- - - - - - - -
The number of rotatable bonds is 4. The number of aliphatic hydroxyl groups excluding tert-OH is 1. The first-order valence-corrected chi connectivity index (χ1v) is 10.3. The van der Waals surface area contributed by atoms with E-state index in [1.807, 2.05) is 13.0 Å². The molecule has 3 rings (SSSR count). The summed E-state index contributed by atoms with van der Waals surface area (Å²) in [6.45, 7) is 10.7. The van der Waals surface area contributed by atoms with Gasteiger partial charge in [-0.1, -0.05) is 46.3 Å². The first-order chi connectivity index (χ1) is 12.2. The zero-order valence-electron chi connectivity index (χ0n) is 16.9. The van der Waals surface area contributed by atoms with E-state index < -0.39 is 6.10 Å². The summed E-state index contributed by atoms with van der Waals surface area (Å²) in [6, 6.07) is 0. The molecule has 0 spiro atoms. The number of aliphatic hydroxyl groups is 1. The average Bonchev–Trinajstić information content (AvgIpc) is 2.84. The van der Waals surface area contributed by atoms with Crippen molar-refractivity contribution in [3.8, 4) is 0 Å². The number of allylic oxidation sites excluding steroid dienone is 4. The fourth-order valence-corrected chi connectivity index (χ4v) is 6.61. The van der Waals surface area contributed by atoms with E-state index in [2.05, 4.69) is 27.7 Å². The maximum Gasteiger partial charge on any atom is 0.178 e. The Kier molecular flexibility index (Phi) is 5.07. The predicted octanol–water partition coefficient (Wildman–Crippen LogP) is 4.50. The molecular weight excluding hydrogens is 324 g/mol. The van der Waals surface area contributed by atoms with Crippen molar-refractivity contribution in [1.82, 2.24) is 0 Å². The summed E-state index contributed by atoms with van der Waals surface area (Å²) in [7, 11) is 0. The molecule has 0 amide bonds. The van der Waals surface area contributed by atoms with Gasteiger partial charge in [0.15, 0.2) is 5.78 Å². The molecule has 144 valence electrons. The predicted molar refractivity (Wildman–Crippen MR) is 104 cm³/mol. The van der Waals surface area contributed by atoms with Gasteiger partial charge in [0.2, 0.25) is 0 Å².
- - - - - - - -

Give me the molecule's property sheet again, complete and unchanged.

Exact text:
The number of rotatable bonds is 4. The number of aliphatic hydroxyl groups excluding tert-OH is 1. The first-order valence-corrected chi connectivity index (χ1v) is 10.3. The van der Waals surface area contributed by atoms with E-state index in [1.807, 2.05) is 13.0 Å². The molecule has 3 rings (SSSR count). The summed E-state index contributed by atoms with van der Waals surface area (Å²) in [6.45, 7) is 10.7. The van der Waals surface area contributed by atoms with Gasteiger partial charge in [-0.1, -0.05) is 46.3 Å². The first-order chi connectivity index (χ1) is 12.2. The zero-order valence-electron chi connectivity index (χ0n) is 16.9. The van der Waals surface area contributed by atoms with E-state index < -0.39 is 6.10 Å². The summed E-state index contributed by atoms with van der Waals surface area (Å²) in [6, 6.07) is 0. The molecule has 0 spiro atoms. The number of aliphatic hydroxyl groups is 1. The average Bonchev–Trinajstić information content (AvgIpc) is 2.84. The van der Waals surface area contributed by atoms with Crippen molar-refractivity contribution in [3.8, 4) is 0 Å². The number of allylic oxidation sites excluding steroid dienone is 4. The fourth-order valence-corrected chi connectivity index (χ4v) is 6.61. The van der Waals surface area contributed by atoms with E-state index in [2.05, 4.69) is 27.7 Å². The maximum Gasteiger partial charge on any atom is 0.178 e. The Kier molecular flexibility index (Phi) is 5.07. The predicted octanol–water partition coefficient (Wildman–Crippen LogP) is 4.50. The molecular weight excluding hydrogens is 324 g/mol. The van der Waals surface area contributed by atoms with Crippen molar-refractivity contribution in [1.82, 2.24) is 0 Å². The summed E-state index contributed by atoms with van der Waals surface area (Å²) in [7, 11) is 0. The molecule has 0 amide bonds. The van der Waals surface area contributed by atoms with Gasteiger partial charge in [0.15, 0.2) is 5.78 Å². The molecule has 144 valence electrons. The predicted molar refractivity (Wildman–Crippen MR) is 104 cm³/mol. The van der Waals surface area contributed by atoms with Gasteiger partial charge in [0.2, 0.25) is 0 Å².